This workout actually took place yesterday (2/20/10), but I wound-up not having a chance to post it due to being tied-up with work issues. The way the day shaped-up created a nice little n=1 study. A tough workout, performed in a fasted state, followed by very little food – how would I hold-up? Well, very well as it turns out – and this morning, as I write this, I’m still not all that hungry. I could eat, sure – but I’m not at the point where I have to eat, if you know what I mean.
First, let’s look at the workout itself. The following took place at approximately 14 hours fasted:
The “MetCon for Sprinters” portion of the workout –
4 rounds of this, with the only rest resulting in the moving between work stations:
DB snatch + single arm press, push-press and push-jerk – (x number of db snatches with the right arm, followed by the right arm press, push-press, push-jerk complex, immediately followed by the same with the left side).
DB snatch (R) DB Snatch (L) Press Push-Press Push-Jerk
60 lbs 5 5 1 1 1
70 lbs 5 5 1 1 1
80 lbs 5 5 1 1 1
80 lbs 5 5 1 1 1
Straight Bar Muscle-Ups –
bodyweight x 3, 3, 2, 2
Ab Wheel Roll-Outs (minimal knee/thigh ground contact) –
7 on each of the four rounds
So four rounds of that got the blood pumping nicely, to say the least. Then I moved on to some unilateral work, 3 rounds of a single-led deadlift, pistol squat superset complex. I haven’t done pistols in quite a while, and what I found was rather surprising – while my left leg pistol was fine (good balance, good strength), my right leg was absolutely pathetic – my movement pattern sucked, balance was off, and, as one might expect from that combination, my strength was non-existent. On the upside however, at least I now know exactly where the kink in the ol’ armor resides. I have no idea, though, why this imbalance developed. The only thing that I can point to is that in the last three years I have been in a working environment that is mostly sedentary. Maybe that’s it, I don’t know. I do know, though, that from what I saw in the pistols, I must be essentially one-legging (with scant help from my right leg) all my bilateral, lower-body movements. At least I’m aware of it now, and I can work on getting that flaw fixed. Anyway, 3 rounds of single-leg deadlifts (with 70 lb DBs x 7 reps each leg, and same knee-bend angle as in this clip) in a superset with 3 rounds of bodyweight Pistol Squats, 8 reps each leg, each round. Left leg could have used substantial added weight, and I needed balance help (especially past parallel) on the right leg. Wow. Lots of work needed here. Note that the single-leg deadlift clip depicts a trainee performing a reaching single-leg DL version, though I did mine in the more conventional fashion, i.e arms perpendicular to the floor at the bottom of the movement.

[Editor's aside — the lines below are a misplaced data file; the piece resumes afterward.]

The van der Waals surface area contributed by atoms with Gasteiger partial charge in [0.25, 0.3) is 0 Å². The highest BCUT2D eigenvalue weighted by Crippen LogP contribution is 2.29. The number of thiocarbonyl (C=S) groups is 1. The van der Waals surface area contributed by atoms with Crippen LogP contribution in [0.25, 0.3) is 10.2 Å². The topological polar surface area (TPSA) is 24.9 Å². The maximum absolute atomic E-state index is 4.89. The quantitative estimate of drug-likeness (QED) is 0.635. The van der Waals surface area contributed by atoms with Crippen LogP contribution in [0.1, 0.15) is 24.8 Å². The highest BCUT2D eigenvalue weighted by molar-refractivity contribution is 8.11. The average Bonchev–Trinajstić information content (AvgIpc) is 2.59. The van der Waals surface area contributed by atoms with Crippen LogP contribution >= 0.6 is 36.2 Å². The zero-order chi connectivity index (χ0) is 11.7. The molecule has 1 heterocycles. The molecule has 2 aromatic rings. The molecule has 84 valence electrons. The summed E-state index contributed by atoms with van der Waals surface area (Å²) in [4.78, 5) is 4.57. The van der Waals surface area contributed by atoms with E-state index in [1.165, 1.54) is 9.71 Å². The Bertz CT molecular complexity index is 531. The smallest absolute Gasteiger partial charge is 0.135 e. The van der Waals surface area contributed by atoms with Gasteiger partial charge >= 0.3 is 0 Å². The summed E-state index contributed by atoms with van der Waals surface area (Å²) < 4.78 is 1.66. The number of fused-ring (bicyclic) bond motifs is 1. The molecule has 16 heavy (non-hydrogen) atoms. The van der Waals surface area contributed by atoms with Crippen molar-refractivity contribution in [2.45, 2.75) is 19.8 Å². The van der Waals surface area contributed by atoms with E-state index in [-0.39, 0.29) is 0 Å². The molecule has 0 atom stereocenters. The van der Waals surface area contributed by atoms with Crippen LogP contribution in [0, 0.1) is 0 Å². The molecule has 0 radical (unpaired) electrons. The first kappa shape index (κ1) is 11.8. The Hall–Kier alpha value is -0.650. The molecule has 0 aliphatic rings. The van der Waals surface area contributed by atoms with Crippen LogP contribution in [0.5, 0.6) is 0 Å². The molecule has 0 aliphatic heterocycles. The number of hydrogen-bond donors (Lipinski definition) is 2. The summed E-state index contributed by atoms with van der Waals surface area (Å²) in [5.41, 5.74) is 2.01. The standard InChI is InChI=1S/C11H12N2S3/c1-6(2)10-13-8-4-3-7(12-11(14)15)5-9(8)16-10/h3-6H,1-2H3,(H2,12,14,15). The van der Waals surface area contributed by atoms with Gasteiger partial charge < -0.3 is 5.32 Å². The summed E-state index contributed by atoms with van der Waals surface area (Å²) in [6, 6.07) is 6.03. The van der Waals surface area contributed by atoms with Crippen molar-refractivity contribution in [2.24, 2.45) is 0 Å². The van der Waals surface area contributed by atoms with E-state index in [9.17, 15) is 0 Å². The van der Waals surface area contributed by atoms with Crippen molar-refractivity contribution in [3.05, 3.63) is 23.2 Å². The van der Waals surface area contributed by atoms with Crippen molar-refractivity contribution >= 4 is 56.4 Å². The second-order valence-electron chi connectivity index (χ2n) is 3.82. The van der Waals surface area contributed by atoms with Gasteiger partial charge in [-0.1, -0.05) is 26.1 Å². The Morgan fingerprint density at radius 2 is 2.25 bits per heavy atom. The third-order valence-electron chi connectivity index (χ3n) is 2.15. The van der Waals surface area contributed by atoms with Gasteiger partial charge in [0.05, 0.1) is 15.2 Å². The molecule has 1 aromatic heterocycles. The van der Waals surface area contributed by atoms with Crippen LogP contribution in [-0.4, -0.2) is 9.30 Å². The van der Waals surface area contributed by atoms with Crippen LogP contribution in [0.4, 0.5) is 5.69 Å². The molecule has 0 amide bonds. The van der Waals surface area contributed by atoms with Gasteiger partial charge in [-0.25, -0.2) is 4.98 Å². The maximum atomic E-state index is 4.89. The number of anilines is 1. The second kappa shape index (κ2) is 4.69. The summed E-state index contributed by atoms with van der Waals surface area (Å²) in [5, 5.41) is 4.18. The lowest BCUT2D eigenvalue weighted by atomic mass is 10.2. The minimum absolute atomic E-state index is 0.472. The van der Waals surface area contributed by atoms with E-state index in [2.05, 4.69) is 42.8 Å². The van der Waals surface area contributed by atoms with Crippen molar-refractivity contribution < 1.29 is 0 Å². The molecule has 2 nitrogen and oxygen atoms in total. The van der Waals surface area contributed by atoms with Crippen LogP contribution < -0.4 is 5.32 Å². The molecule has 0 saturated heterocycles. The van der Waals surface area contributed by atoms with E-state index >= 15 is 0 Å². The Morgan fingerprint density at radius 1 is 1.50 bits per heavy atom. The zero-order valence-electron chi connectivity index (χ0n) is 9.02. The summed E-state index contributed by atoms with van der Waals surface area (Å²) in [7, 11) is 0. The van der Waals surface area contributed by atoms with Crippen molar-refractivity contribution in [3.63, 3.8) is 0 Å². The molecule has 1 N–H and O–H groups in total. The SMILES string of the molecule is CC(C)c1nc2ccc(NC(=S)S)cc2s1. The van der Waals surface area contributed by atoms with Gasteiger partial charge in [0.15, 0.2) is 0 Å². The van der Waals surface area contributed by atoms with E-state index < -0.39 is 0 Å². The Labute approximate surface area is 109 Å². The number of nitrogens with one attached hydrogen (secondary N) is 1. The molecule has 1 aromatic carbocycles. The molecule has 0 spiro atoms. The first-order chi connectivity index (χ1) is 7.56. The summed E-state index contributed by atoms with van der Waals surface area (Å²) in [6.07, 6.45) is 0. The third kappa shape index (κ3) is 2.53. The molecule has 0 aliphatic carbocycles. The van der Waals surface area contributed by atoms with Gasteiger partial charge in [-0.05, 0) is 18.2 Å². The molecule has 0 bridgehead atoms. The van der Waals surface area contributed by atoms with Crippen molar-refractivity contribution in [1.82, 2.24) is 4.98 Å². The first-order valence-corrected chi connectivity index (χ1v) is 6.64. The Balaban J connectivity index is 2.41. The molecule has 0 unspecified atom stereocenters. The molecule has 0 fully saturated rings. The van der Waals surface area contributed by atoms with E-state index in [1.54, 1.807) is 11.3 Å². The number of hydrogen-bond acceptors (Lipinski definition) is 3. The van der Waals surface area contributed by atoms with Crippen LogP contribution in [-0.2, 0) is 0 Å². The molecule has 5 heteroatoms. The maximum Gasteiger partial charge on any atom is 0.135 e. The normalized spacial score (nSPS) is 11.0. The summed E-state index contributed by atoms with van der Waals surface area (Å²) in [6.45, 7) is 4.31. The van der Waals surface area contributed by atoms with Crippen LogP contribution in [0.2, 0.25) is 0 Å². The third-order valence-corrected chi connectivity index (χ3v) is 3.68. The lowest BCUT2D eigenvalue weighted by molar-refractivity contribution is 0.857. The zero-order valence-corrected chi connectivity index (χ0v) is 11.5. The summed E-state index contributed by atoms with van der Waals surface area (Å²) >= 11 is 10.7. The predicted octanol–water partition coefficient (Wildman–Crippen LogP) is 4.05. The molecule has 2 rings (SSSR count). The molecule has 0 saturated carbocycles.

So anyway, after a a couple rounds of steam room/cold shower contrasts, I cleaned-up and ran by the house for some Trader Joe’s brand Greek Yogurt (full fat, of course – and good stuff, by the way), along with a couple of handfuls of a pecan/walnut mix. I then went on in to work for an engineering evolution that I expected to take about 4-hours; as it happened, the evolution wound-up taking approximately 12 hours. So much for predictions. I did have time to wolf-down a large PaleoKit and an avocado in the meantime, but that was it for the day. No hunger pangs, no light-headedness, no blood sugar crash – none of that. Just continued, fat-burning, Paleo cruisin’. I expected that I’d wake up famished today, but that wasn’t to be. I’ll eat a little later, but right now I’m still cruisin’ right along.
Still upset over here that Trader Joe’s only carries 0% and 2% FAGE.
I feel your pain, brother. The Trader Joe’s brand Greek yogurt isn’t bad, though. It’s not Fage, but…
Agreed; I’ll give TJ’s brand partial credit, even though there’s no partial credit on the SAT.
How do you strike a balance between progress and variety in your training?
IE: Let’s say my goal is to increase my 1-rep max in the squat, deadlift and bench-press.
I know that the quickest route to this goal is to train those lifts specifically, but how would I best incorporate variety – in the form of assistance work or alternative lifts – to avoid over-use problems (and also, just to mix things up).
Ahhhh, the 64-thousand-dollar question. Finding the sweet spot here is the essence of “strength & conditioning”. The problem is, the “right” answer is highly, highly individual and changes day-to-day, workout-to-workout. The first step though is to define your goals. Are we increasing bench, dead and squat for powerlifting purposes (where these are the competition), or are we pursuing these lifts for the benefit of other sports…or for overall health in general? What my goals were at 20 are a world apart from what they are today, and my workouts (along with how I proportion progress and balance) have morphed appropriately. Generally speaking, though, both aspects should complement one another; over-reliance on either at the expense of the other will, no matter your goals, ultimately hold you back. I don’t mean to sound so vague, but this is a question that could consume an entire book-length answer.